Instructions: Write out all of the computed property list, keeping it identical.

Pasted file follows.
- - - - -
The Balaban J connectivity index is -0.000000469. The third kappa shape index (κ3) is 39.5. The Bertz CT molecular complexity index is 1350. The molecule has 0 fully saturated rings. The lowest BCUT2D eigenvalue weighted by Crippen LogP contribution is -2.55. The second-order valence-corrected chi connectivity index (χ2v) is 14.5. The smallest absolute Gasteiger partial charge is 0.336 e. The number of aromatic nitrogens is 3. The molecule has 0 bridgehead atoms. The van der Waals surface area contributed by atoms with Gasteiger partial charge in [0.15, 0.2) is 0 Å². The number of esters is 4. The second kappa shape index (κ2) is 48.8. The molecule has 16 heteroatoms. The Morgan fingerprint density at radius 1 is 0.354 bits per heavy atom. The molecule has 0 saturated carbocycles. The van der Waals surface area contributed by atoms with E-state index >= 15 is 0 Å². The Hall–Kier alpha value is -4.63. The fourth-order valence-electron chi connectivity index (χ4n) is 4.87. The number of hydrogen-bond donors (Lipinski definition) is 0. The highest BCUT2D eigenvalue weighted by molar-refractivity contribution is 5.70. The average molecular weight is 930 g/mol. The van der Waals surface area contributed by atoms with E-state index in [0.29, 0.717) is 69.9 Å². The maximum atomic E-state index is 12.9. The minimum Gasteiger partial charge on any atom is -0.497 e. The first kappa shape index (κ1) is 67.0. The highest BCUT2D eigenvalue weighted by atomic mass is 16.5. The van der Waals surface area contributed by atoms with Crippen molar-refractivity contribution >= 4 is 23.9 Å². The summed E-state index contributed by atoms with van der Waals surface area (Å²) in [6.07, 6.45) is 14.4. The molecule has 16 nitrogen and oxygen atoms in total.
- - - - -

The Balaban J connectivity index is -0.000000469. The third kappa shape index (κ3) is 39.5. The Bertz CT molecular complexity index is 1350. The molecule has 0 fully saturated rings. The lowest BCUT2D eigenvalue weighted by Crippen LogP contribution is -2.55. The second-order valence-corrected chi connectivity index (χ2v) is 14.5. The smallest absolute Gasteiger partial charge is 0.336 e. The number of aromatic nitrogens is 3. The molecule has 0 bridgehead atoms. The van der Waals surface area contributed by atoms with Gasteiger partial charge in [0.15, 0.2) is 0 Å². The number of esters is 4. The second kappa shape index (κ2) is 48.8. The molecule has 16 heteroatoms. The Morgan fingerprint density at radius 1 is 0.354 bits per heavy atom. The molecule has 0 saturated carbocycles. The van der Waals surface area contributed by atoms with E-state index >= 15 is 0 Å². The Hall–Kier alpha value is -4.63. The fourth-order valence-electron chi connectivity index (χ4n) is 4.87. The number of hydrogen-bond donors (Lipinski definition) is 0. The highest BCUT2D eigenvalue weighted by molar-refractivity contribution is 5.70. The average molecular weight is 930 g/mol. The van der Waals surface area contributed by atoms with E-state index in [0.29, 0.717) is 69.9 Å². The maximum atomic E-state index is 12.9. The minimum Gasteiger partial charge on any atom is -0.497 e. The first kappa shape index (κ1) is 67.0. The highest BCUT2D eigenvalue weighted by atomic mass is 16.5. The van der Waals surface area contributed by atoms with Crippen molar-refractivity contribution >= 4 is 23.9 Å². The summed E-state index contributed by atoms with van der Waals surface area (Å²) in [6.07, 6.45) is 14.4. The molecule has 16 nitrogen and oxygen atoms in total.